“Bot nambang... bot nambang ke Pasor Payang! Dua riyal je!” (Water taxi, water taxi to Pasar Payang! Only RM2!”)
Wan Mohd Alif Muhaimin kept calling out in his Terengganu Malay dialect, looking for passengers for the 15-minute boat ride from the Seberang Takir jetty across Sungai Terengganu to Pasar Payang.
It was 7.30am – Wan Mohd Alif, 26, starts his day early.
Passengers are hard to come by these days, given the Covid-19 pandemic and the movement control order phases that have kept many indoors.
But life must go on.
Wan Mohd Alif may not get even one passenger for as long as three hours on most days, and this was one of those days.
It was the same day that this writer, and photographer Mohd Khairul Fikri Osman, decided to find out how the traditional bot penambang or water taxi business was managing in these difficult times.
“There was a time when the passengers made up of workers at the (Pasar Payang) market, and foreign tourists. They will be waiting for the boats to arrive from across the river.
“Nowadays, you can consider yourself lucky if you get five or more passengers. Usually, there will be two or three. And that too after waiting for almost two hours, ” said Wan Mohd Alif.
He said there were occasions when he had to take the boat across from the Seberang Takir jetty without any passenger, hoping to get passengers on the Pasar Payang side.
“Even then, I would have to wait for several hours. I will even go around the market looking for passengers, ” he added.
Wan Mohd Alif blamed the Covid-19 pandemic for the dire situation. He also said that passengers began to dwindle as many local people also opted to drive to the city via the Sultan Mahmud Bridge and the Terengganu Drawbridge.
He and fellow boat operators sometimes make just RM15 a day and have even gone without earning anything on some days.
Nevertheless, a unique and traditional practice of sharing the income has kept Wan Mohd Alif, who hails from Seberang Takir, and the 14 other fellow boat operators afloat even in the worst of times.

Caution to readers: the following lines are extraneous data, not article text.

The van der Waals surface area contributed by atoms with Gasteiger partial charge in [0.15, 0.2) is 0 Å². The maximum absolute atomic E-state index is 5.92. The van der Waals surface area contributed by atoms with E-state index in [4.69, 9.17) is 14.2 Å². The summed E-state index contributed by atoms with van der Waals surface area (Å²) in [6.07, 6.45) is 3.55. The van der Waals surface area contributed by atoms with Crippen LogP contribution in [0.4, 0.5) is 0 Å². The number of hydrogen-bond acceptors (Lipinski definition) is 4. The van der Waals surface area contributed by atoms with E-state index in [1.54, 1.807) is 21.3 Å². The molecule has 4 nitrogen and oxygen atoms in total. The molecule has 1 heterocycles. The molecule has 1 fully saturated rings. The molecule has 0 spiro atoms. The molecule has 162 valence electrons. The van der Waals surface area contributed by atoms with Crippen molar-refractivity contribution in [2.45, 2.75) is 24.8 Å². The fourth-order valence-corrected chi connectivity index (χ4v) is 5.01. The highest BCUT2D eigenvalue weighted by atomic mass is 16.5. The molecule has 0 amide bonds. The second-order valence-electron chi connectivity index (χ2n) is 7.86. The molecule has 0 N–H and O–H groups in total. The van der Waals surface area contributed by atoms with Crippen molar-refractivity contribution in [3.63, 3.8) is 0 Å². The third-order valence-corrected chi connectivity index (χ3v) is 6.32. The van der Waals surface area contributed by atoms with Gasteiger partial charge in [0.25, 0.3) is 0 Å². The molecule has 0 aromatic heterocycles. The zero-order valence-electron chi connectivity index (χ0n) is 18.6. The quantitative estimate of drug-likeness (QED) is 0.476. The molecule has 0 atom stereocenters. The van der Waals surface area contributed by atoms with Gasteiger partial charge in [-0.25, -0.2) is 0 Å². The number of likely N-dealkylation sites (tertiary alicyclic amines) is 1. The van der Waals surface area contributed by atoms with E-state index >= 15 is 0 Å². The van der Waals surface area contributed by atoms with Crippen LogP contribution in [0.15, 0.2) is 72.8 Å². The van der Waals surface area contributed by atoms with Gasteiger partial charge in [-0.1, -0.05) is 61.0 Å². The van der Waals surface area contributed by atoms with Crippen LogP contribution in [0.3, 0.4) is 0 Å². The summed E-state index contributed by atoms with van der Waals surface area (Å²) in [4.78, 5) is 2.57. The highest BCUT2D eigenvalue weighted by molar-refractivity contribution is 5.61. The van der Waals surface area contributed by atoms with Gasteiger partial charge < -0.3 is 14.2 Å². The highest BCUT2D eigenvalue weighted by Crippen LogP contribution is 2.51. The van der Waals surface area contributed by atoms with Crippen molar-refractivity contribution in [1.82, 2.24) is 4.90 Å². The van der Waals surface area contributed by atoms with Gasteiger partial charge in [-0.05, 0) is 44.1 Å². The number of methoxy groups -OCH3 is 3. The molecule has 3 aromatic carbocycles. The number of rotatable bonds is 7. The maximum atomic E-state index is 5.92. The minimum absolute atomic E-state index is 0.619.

He said the “orang lama” (old timers) among them will draw up a schedule of the boat rides and the income will be pooled in the evening to be shared among them equally or according to a certain rate depending on the individual income.
“If five boats are operating on a certain day, we will pool our income and divide it by five. I may have earned RM50, others RM70, RM40 or RM30. The money will be shared, after taking into account the cost of the diesel fuel.
“It may seem strange for some people but for us this is based on trust and responsibility and it ensures that our business stays afloat. The calculation is slightly different when any of us secures a special booking, ” he said.
Wan Mohd Alif has his reason for remaining in the business despite the tough ride to make ends meet.
“Many people have advised me against carrying on. But, for me, the boat is my life. I inherited it from my late grandfather, Hitam Taib. It is 50 years old. Leaving it idle will only ruin it.
“I am fortunate because I did not have to buy a new boat which can cost over RM120,000. If I do not carry our family heritage on my shoulders, who else will? I want to carry on, ” he said.Wan Mohd Alif talked proudly of his grandfather, saying he was a popular water taxi operator who passed on the business to his uncle Ali Muda in 1998 and who, in turn, passed it on to him in 2016 and taught him the ropes.
Wan Mohd Alif, who has a certificate in electrical maintenance, is the youngest among the 15 water taxi operators. The others are in their 60s.
“This boat has undergone repairs several times. I have spent more than RM14,000 on repairs. It has to be given a new coat of paint thrice a year. There are also expenses in terms of maintaining the engine, horn and lights as well as buying safety jackets.
“Over the past five years, there has been no return on the capital. How can there be when the monthly income is only about RM500 to RM600? I am fortunate that I am not married yet and do not have a family to feed, ” he said.
Wan Mohd Alif seemed to have the patience that photographer Mohd Khairul and I lacked. We almost gave up hope after waiting for hours on end for passengers. We decided to just go ahead and take the ride ourselves to Pasar Payang, arriving there in just 15 minutes.
Luck was with us at Pasar Payang. Within 20 minutes, Wan Mohd Alif secured five passengers – four adults and a child – for the ride back to Seberang Takir.
He was relieved to have earned RM18 (RM4 per adult and RM2 per child, return). With RM8 earned earlier in the day, he was able to at least cover the cost of diesel fuel for the day.
Earning just RM26 in a day is tough but passion and determination keep Wan Mohd Alif going.
It is his hope that one day, not too far away, the tourism industry will pick up again and business will improve. – Bernama